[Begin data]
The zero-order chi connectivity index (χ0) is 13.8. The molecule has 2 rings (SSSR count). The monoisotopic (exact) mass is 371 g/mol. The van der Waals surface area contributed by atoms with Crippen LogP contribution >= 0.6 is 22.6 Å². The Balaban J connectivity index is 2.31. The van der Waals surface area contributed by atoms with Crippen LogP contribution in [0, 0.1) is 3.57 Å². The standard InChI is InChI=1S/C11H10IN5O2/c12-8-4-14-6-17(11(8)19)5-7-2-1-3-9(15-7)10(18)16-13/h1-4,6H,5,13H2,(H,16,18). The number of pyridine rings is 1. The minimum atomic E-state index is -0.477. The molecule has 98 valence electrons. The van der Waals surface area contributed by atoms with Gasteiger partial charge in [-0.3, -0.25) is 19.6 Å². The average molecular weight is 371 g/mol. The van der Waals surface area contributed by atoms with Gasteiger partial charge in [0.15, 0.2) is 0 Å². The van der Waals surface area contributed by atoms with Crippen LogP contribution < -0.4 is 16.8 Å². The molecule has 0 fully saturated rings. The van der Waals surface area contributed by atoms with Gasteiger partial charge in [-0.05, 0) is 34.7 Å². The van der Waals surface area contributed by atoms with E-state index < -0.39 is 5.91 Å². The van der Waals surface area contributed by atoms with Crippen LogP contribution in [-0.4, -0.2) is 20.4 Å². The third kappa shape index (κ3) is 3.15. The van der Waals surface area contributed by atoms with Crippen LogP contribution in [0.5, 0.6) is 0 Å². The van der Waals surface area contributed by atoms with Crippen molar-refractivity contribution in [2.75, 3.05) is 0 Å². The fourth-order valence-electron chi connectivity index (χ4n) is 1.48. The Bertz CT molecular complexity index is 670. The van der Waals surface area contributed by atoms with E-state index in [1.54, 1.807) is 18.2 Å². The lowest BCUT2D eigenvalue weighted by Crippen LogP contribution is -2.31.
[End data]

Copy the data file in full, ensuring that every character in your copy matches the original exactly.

The zero-order chi connectivity index (χ0) is 13.8. The molecule has 2 rings (SSSR count). The monoisotopic (exact) mass is 371 g/mol. The van der Waals surface area contributed by atoms with Crippen LogP contribution >= 0.6 is 22.6 Å². The Balaban J connectivity index is 2.31. The van der Waals surface area contributed by atoms with Crippen LogP contribution in [0, 0.1) is 3.57 Å². The standard InChI is InChI=1S/C11H10IN5O2/c12-8-4-14-6-17(11(8)19)5-7-2-1-3-9(15-7)10(18)16-13/h1-4,6H,5,13H2,(H,16,18). The number of pyridine rings is 1. The minimum atomic E-state index is -0.477. The molecule has 98 valence electrons. The van der Waals surface area contributed by atoms with Gasteiger partial charge in [-0.3, -0.25) is 19.6 Å². The average molecular weight is 371 g/mol. The van der Waals surface area contributed by atoms with Gasteiger partial charge in [0.15, 0.2) is 0 Å². The van der Waals surface area contributed by atoms with Crippen LogP contribution < -0.4 is 16.8 Å². The molecule has 0 fully saturated rings. The van der Waals surface area contributed by atoms with Gasteiger partial charge in [-0.05, 0) is 34.7 Å². The van der Waals surface area contributed by atoms with E-state index < -0.39 is 5.91 Å². The van der Waals surface area contributed by atoms with Crippen LogP contribution in [-0.4, -0.2) is 20.4 Å². The third kappa shape index (κ3) is 3.15. The van der Waals surface area contributed by atoms with Crippen LogP contribution in [0.5, 0.6) is 0 Å². The van der Waals surface area contributed by atoms with Crippen molar-refractivity contribution in [2.75, 3.05) is 0 Å². The fourth-order valence-electron chi connectivity index (χ4n) is 1.48. The Bertz CT molecular complexity index is 670. The van der Waals surface area contributed by atoms with E-state index in [1.54, 1.807) is 18.2 Å². The lowest BCUT2D eigenvalue weighted by Crippen LogP contribution is -2.31.